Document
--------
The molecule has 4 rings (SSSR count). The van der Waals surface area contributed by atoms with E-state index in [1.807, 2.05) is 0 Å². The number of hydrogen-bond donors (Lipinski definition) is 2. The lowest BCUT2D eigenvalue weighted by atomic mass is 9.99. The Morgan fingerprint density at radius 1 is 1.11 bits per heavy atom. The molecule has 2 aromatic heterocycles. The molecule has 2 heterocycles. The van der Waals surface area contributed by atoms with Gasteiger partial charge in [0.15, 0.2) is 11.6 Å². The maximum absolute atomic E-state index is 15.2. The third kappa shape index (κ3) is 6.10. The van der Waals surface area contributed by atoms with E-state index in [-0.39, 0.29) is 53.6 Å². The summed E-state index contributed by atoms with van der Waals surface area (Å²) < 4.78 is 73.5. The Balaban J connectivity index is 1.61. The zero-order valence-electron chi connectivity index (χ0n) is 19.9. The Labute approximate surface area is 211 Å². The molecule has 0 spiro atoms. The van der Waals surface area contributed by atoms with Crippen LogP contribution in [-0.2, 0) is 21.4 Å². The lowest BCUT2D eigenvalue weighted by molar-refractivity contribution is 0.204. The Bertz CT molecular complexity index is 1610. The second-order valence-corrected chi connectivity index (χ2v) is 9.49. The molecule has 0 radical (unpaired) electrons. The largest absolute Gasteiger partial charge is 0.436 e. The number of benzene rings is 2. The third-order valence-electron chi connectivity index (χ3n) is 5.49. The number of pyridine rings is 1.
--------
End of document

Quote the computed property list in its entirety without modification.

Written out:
The molecule has 4 rings (SSSR count). The van der Waals surface area contributed by atoms with E-state index in [1.807, 2.05) is 0 Å². The number of hydrogen-bond donors (Lipinski definition) is 2. The lowest BCUT2D eigenvalue weighted by atomic mass is 9.99. The Morgan fingerprint density at radius 1 is 1.11 bits per heavy atom. The molecule has 2 aromatic heterocycles. The molecule has 2 heterocycles. The van der Waals surface area contributed by atoms with Gasteiger partial charge in [0.15, 0.2) is 11.6 Å². The maximum absolute atomic E-state index is 15.2. The third kappa shape index (κ3) is 6.10. The van der Waals surface area contributed by atoms with E-state index in [-0.39, 0.29) is 53.6 Å². The summed E-state index contributed by atoms with van der Waals surface area (Å²) < 4.78 is 73.5. The Balaban J connectivity index is 1.61. The zero-order valence-electron chi connectivity index (χ0n) is 19.9. The Labute approximate surface area is 211 Å². The molecule has 0 spiro atoms. The van der Waals surface area contributed by atoms with Crippen LogP contribution in [-0.2, 0) is 21.4 Å². The lowest BCUT2D eigenvalue weighted by molar-refractivity contribution is 0.204. The Bertz CT molecular complexity index is 1610. The second-order valence-corrected chi connectivity index (χ2v) is 9.49. The molecule has 0 radical (unpaired) electrons. The largest absolute Gasteiger partial charge is 0.436 e. The number of benzene rings is 2. The third-order valence-electron chi connectivity index (χ3n) is 5.49. The number of pyridine rings is 1.